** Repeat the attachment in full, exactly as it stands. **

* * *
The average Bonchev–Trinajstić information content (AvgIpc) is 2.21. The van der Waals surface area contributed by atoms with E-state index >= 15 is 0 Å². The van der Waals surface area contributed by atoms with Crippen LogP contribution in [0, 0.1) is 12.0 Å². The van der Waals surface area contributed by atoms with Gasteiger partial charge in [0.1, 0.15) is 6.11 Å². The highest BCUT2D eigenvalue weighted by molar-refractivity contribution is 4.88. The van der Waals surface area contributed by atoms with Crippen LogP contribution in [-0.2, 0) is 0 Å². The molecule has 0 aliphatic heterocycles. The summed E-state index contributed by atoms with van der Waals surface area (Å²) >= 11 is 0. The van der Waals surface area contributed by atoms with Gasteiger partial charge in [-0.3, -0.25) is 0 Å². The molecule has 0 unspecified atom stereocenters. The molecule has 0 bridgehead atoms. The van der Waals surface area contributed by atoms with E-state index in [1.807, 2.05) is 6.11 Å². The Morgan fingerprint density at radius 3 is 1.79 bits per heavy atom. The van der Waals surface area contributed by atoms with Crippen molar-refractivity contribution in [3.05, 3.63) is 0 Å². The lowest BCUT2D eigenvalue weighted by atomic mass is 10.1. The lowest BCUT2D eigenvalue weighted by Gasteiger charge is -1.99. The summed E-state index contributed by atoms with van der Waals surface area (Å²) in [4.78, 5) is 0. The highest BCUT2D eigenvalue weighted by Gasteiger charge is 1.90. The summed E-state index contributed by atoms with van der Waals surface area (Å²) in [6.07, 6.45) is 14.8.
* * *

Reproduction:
The average Bonchev–Trinajstić information content (AvgIpc) is 2.21. The van der Waals surface area contributed by atoms with E-state index >= 15 is 0 Å². The van der Waals surface area contributed by atoms with Crippen LogP contribution in [0, 0.1) is 12.0 Å². The van der Waals surface area contributed by atoms with Gasteiger partial charge in [0.1, 0.15) is 6.11 Å². The highest BCUT2D eigenvalue weighted by molar-refractivity contribution is 4.88. The van der Waals surface area contributed by atoms with Crippen LogP contribution in [-0.2, 0) is 0 Å². The molecule has 0 aliphatic heterocycles. The summed E-state index contributed by atoms with van der Waals surface area (Å²) >= 11 is 0. The van der Waals surface area contributed by atoms with Gasteiger partial charge in [-0.3, -0.25) is 0 Å². The molecule has 0 unspecified atom stereocenters. The molecule has 0 bridgehead atoms. The van der Waals surface area contributed by atoms with E-state index in [1.807, 2.05) is 6.11 Å². The Morgan fingerprint density at radius 3 is 1.79 bits per heavy atom. The van der Waals surface area contributed by atoms with Crippen molar-refractivity contribution in [3.05, 3.63) is 0 Å². The lowest BCUT2D eigenvalue weighted by atomic mass is 10.1. The lowest BCUT2D eigenvalue weighted by Gasteiger charge is -1.99. The summed E-state index contributed by atoms with van der Waals surface area (Å²) in [4.78, 5) is 0. The highest BCUT2D eigenvalue weighted by Gasteiger charge is 1.90. The summed E-state index contributed by atoms with van der Waals surface area (Å²) in [6.07, 6.45) is 14.8.